The **drawdown** is the measure of the decline from a historical peak in some variable (typically the cumulative profit or total open equity of a financial trading strategy).^{[1]}

The **maximum drawdown** (MDD) up to time is the maximum of the drawdown over the history of the variable. More formally, the MDD is defined as:

Trading definitions

There are two main definitions of a drawdown:

**How low it goes (the magnitude)**

Putting it plainly, a **drawdown** is the “pain” period experienced by an investor between a peak (new highs) and subsequent valley (a low point before moving higher).^{[citation needed]}

Next, the **Maximum Drawdown**, or more commonly referred to as Max DD. This is pretty much self explanatory, as the Max DD is the worst (the maximum) peak to valley loss since the investment’s inception.^{[citation needed]}

In finance, the use of the maximum drawdown as an indicator of risk is particularly popular in the world of commodity trading advisors through the widespread use of three performance measures: the Calmar ratio, the Sterling ratio and the Burke ratio. These measures can be considered as a modification of the Sharpe ratio in the sense that the numerator is always the excess of mean returns over the risk-free rate while the standard deviation of returns in the denominator is replaced by some function of the drawdown.

**How long it lasts (the duration)**

The **drawdown duration** is the length of any peak to peak period, or the time between new equity highs.

The **max drawdown duration** is the worst (the maximum/longest) amount of time an investment has seen between peaks (equity highs).

Banking or other finance definitions

**Credit offered**

Where an amount of credit is offered, a drawdown against the line of credit results in a debt (which may have associated interest terms if the debt is not cleared according to an agreement.)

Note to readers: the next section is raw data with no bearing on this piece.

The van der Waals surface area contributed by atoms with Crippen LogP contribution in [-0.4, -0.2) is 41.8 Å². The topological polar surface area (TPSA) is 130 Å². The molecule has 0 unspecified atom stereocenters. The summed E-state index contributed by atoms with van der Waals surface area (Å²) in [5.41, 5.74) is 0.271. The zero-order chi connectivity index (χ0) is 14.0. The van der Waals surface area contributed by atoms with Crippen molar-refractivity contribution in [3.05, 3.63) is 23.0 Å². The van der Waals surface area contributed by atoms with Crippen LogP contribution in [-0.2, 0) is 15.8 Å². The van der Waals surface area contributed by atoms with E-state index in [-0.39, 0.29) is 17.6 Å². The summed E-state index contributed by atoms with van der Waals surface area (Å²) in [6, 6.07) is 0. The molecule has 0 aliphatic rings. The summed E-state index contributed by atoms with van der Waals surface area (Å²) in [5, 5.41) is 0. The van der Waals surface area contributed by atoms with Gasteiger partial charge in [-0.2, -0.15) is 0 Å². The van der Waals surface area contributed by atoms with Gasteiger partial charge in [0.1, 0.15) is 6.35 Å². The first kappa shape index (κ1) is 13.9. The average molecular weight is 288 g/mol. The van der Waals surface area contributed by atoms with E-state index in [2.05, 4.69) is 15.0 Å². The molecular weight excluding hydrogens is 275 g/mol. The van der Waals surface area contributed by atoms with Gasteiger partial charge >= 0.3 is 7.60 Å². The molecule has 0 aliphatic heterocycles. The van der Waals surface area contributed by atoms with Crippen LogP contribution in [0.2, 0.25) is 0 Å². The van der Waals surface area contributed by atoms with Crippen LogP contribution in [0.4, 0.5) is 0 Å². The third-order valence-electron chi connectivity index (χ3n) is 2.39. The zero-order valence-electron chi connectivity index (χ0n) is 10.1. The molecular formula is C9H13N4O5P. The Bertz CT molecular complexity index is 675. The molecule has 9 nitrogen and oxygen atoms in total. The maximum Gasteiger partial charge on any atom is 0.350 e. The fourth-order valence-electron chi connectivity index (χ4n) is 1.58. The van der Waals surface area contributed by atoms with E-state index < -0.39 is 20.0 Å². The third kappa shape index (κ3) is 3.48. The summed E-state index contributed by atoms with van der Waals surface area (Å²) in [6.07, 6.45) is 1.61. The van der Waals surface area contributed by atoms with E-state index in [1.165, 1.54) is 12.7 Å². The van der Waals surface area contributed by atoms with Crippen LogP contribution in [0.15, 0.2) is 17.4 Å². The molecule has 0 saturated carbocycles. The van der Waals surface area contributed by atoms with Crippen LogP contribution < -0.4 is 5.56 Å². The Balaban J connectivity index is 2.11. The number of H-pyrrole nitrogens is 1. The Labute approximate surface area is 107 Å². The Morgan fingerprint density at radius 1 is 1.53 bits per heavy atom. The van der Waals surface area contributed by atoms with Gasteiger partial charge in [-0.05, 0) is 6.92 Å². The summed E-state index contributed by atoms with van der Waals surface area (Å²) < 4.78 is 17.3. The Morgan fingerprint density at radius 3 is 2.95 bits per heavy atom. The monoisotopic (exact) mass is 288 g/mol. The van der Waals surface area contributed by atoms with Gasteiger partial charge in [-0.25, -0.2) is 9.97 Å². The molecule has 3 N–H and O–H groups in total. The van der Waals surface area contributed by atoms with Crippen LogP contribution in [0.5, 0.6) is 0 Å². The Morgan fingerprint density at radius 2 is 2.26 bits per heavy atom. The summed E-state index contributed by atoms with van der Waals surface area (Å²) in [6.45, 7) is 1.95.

**Funds offered**

Where funds are made available, such as for a specific purpose, drawdowns occur if the funds – or a portion of the funds – are released when conditions are met.

Optimization of drawdown

A passing glance at the mathematical definition of drawdown suggests significant difficulty in using an optimization framework to minimize the quantity, subject to other constraints; this is due to the non-convex nature of the problem. However, there is a way to turn the drawdown minimization problem into a linear program.^{[3][4]}

They call this the *conditional drawdown-at-risk* (CDaR); this is a nod to conditional value-at-risk (CVaR), which may also be optimized using linear programming. There are two limiting cases to be aware of:

- is the average drawdown
- is the maximum drawdown

References

**^***“What Is A Drawdown? – Fidelity”. www.fidelity.com. Retrieved 2019-08-04.***^***Magdon-Ismail, Malik; Atiya, Amir F.; Pratap, Amrit; Abu-Mostafa, Yaser S. (2004). “On the Maximum Drawdown of a Brownian Motion”**(PDF)**. Journal of Applied Probability.***41**(1): 147–161.**^***Chekhlov, Alexei; Uryasev, Stanislav; Zabarankin, Michael (2003). “Portfolio Optimization with Drawdown Constraints”**(PDF)**.***^***Chekhlov, Alexei; Uryasev, Stanislav; Zabarankin, Michael (2005). “Drawdown Measure in Portfolio Optimization”**(PDF)**. International Journal of Theoretical and Applied Finance.***8**(1): 13–58.